For the cakes:
250g of mixed dried fruit (1 2/3 cup)
the grated zest and juice of one medium orange
175g unsalted butter, softened (3/4 cup)
175g golden caster sugar (14 1/2 TBS)
3 large free range eggs, beaten
300g of self raising flour (2 1/2 cup)
1 tsp mixed spice (see recipe in side bar on right hand side)
1/2 tsp freshly grated nutmeg
5 TBS milk
175g of marzipan (a scant half pound)
For the decoration:
200g icing sugar, sifted (1 3/4 cup)
2 TBS orange juice for mixing
sugar eggs or mini eggs
Measure the fruit into a bowl. Stir in the orange zest and juice. Microwave for one minute. Let stand until cool.
Preheat the oven to 180*C/350*F/ gas mark 4. Line a 12 cup medium muffin tin with paper liners. Set aside.
Measure all the cake ingredients into a large bowl. Beat together until light and fluffy, 3 to 5 minutes. Stir in the fruit, mixing it in well.
Fill the muffin tins halfway with the batter. Pinch off 12 equal pieces of Marzipan. Roll each into a ball and then flatten them slightly. Place these discs over the muffin batter in the pans. Top with the remaining batter. Bake for 25 to 30 minutes until golden brown, well risen and firm to the touch, Remove to a wire rack to cool.
Whisk together the icing sugar and orange juice to make a smooth icing which is thick enough to coat the back of a wooden spoon. Drizzle over top of the muffins and top each with a few eggs to decorate. Allow to set before serving.
Tuesday, 27 March 2012
When my veggie box came this week, there were two lovely big and fat red peppers inside, amongst other things of course! I have always loved the flavours of peppers . . . raw and with dips, sliced and sauteed and in omelets (I like to use more than one colour in these), sliced and sauteed with beef strips to make pepper steak . . . the possiblities are endless. I never run out of ideas on how to use them!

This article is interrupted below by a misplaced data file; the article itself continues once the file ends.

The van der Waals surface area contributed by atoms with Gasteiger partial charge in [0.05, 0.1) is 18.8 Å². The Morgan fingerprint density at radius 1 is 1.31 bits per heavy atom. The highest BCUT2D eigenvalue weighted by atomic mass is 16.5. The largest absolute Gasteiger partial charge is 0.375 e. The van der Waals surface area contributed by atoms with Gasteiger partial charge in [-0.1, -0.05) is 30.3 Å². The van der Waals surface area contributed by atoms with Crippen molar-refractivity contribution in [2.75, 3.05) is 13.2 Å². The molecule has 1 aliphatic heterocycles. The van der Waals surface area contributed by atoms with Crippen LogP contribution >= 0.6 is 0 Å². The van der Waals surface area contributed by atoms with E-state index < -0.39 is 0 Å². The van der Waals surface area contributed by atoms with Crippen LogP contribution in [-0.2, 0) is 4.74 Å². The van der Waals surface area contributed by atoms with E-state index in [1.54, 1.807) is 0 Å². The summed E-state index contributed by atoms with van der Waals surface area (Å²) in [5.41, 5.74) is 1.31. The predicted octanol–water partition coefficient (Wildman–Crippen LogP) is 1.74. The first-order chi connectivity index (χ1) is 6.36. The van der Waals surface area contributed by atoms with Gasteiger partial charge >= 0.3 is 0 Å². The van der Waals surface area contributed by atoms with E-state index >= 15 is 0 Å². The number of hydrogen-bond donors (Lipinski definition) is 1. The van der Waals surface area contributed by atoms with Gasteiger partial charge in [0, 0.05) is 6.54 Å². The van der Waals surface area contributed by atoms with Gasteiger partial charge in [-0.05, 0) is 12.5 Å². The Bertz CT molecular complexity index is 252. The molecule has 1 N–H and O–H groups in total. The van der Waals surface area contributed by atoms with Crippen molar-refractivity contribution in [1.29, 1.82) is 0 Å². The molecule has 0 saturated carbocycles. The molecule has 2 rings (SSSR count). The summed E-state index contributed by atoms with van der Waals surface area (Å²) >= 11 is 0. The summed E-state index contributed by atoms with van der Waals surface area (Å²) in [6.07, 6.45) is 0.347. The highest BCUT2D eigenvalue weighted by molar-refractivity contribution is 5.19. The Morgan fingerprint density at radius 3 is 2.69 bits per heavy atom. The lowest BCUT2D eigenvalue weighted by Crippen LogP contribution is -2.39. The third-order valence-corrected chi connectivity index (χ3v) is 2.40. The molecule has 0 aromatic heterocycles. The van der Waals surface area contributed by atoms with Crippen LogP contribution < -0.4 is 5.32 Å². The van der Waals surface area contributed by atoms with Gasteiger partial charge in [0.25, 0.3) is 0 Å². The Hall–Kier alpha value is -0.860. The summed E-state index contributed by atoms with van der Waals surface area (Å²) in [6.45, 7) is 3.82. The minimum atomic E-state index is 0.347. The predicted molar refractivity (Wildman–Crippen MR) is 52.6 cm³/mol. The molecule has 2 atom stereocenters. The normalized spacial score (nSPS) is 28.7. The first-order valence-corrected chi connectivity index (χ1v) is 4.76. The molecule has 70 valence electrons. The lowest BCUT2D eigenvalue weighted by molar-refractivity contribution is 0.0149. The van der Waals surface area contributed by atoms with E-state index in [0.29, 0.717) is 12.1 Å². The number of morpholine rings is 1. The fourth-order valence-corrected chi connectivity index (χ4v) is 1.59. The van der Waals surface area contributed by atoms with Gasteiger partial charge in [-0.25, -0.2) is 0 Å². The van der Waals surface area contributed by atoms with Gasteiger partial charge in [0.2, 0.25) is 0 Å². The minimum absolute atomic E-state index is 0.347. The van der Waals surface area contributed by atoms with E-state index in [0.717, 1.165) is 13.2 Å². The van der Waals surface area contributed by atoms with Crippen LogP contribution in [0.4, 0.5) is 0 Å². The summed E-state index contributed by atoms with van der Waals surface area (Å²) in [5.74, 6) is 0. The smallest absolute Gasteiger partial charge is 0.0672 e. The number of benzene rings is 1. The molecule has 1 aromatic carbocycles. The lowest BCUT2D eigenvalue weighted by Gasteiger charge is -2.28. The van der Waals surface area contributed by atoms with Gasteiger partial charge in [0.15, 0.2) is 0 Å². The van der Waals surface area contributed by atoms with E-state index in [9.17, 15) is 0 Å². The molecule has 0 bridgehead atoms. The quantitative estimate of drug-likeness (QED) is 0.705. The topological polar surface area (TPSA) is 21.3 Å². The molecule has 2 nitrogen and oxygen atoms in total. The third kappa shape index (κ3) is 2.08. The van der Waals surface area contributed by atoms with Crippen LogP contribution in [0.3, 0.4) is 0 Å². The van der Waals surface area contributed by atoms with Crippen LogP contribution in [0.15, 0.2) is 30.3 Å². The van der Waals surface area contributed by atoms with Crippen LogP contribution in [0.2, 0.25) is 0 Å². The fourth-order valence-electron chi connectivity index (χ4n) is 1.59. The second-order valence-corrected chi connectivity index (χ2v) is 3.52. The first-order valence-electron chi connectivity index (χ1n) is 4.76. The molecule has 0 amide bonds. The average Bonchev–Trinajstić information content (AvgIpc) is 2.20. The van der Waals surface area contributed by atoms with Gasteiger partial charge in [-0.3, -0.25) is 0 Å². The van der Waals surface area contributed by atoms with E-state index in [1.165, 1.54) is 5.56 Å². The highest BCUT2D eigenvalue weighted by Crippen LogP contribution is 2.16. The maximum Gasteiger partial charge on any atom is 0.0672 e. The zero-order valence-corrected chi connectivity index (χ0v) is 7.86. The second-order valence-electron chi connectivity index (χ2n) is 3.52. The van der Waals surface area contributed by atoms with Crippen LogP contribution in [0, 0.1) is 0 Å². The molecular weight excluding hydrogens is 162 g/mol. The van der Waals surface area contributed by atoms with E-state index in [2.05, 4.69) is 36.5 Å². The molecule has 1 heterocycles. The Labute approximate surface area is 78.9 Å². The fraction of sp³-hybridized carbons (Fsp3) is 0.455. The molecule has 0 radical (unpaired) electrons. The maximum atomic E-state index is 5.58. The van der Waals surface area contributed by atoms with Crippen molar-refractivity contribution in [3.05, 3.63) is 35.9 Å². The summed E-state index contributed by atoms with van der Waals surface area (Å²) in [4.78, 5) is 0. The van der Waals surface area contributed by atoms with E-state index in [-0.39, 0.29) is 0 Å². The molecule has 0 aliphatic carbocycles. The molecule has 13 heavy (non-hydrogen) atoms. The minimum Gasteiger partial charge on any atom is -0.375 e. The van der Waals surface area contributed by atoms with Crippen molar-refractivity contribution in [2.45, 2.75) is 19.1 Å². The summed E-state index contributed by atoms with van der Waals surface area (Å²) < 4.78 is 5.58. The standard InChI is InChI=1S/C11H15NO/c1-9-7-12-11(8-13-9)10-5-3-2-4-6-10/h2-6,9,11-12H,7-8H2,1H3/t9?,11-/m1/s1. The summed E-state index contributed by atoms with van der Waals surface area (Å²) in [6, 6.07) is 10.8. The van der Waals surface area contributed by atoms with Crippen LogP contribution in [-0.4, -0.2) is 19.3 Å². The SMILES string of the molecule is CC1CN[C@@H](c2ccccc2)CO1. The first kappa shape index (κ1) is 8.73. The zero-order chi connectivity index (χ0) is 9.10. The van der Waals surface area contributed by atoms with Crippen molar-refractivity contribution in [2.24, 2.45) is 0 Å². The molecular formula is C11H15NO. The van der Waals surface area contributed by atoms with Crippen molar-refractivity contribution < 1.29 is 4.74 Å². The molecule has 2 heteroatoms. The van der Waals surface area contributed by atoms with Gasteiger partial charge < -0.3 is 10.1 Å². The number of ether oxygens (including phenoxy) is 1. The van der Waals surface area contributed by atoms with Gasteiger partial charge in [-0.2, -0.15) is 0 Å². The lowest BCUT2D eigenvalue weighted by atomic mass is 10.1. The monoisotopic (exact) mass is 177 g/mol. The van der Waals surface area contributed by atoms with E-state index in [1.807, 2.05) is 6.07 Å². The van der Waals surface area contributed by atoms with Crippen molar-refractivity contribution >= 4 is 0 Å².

I have found in these recent years though, that my digestive system can't handle the green ones anymore. I am burping them up for hours after eating them, so I don't. Eat them that is . . . (I know! TMI!!)
I was thinking that I would stuff these ones with a tasty vegetarian stuffing. I spent a few hours going through my recipe collection. I easily have several hundred cook books (Todd would say more like a thousand, but he is slightly prone to exaggeration when it comes to cook books.) I also have a nice collection of recipe cards, that I collected over the years from the local Waitrose store when we lived down south.
They used to put out several free recipe cards every month, all filled with tasty recipes using local and seasonal foods. This one looked especially delicious and easy, and like something we both would like. It's kind of like stuffed peppers, except the stuffing is on the outside, and there's chicken too . . . which would satisify my meat and two veg husband, the Toddster.